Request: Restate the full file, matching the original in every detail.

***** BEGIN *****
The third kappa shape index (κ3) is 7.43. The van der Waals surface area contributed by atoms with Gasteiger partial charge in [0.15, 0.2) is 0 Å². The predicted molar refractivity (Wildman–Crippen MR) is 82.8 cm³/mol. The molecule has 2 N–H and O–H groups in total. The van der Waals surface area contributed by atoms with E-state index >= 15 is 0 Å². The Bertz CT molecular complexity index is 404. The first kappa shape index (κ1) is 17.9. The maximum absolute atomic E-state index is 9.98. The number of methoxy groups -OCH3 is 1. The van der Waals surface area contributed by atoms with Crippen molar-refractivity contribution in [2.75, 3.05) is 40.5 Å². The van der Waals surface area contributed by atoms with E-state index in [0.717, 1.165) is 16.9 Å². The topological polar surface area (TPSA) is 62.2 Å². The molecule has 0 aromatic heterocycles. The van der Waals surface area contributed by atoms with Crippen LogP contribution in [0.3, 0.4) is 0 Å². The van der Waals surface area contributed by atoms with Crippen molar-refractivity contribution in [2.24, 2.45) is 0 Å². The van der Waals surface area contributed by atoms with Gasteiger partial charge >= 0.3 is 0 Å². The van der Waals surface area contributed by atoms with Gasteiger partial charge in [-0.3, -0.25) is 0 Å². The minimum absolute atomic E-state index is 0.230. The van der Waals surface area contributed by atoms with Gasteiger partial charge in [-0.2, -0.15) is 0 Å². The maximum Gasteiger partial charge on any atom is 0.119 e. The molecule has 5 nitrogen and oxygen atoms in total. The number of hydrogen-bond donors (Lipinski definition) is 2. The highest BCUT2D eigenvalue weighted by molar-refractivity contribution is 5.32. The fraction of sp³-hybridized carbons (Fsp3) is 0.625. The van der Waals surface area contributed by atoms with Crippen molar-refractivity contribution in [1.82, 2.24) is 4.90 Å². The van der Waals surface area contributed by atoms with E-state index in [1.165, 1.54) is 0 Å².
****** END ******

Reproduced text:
The third kappa shape index (κ3) is 7.43. The van der Waals surface area contributed by atoms with Gasteiger partial charge in [0.15, 0.2) is 0 Å². The predicted molar refractivity (Wildman–Crippen MR) is 82.8 cm³/mol. The molecule has 2 N–H and O–H groups in total. The van der Waals surface area contributed by atoms with E-state index >= 15 is 0 Å². The Bertz CT molecular complexity index is 404. The first kappa shape index (κ1) is 17.9. The maximum absolute atomic E-state index is 9.98. The number of methoxy groups -OCH3 is 1. The van der Waals surface area contributed by atoms with Crippen molar-refractivity contribution in [2.75, 3.05) is 40.5 Å². The van der Waals surface area contributed by atoms with E-state index in [0.717, 1.165) is 16.9 Å². The topological polar surface area (TPSA) is 62.2 Å². The molecule has 0 aromatic heterocycles. The van der Waals surface area contributed by atoms with Crippen LogP contribution in [0.3, 0.4) is 0 Å². The van der Waals surface area contributed by atoms with Crippen molar-refractivity contribution in [2.24, 2.45) is 0 Å². The van der Waals surface area contributed by atoms with Gasteiger partial charge >= 0.3 is 0 Å². The van der Waals surface area contributed by atoms with Gasteiger partial charge in [-0.3, -0.25) is 0 Å². The minimum absolute atomic E-state index is 0.230. The van der Waals surface area contributed by atoms with Gasteiger partial charge in [-0.2, -0.15) is 0 Å². The maximum Gasteiger partial charge on any atom is 0.119 e. The molecule has 5 nitrogen and oxygen atoms in total. The number of hydrogen-bond donors (Lipinski definition) is 2. The highest BCUT2D eigenvalue weighted by molar-refractivity contribution is 5.32. The fraction of sp³-hybridized carbons (Fsp3) is 0.625. The van der Waals surface area contributed by atoms with Crippen molar-refractivity contribution in [1.82, 2.24) is 4.90 Å². The van der Waals surface area contributed by atoms with E-state index in [1.165, 1.54) is 0 Å².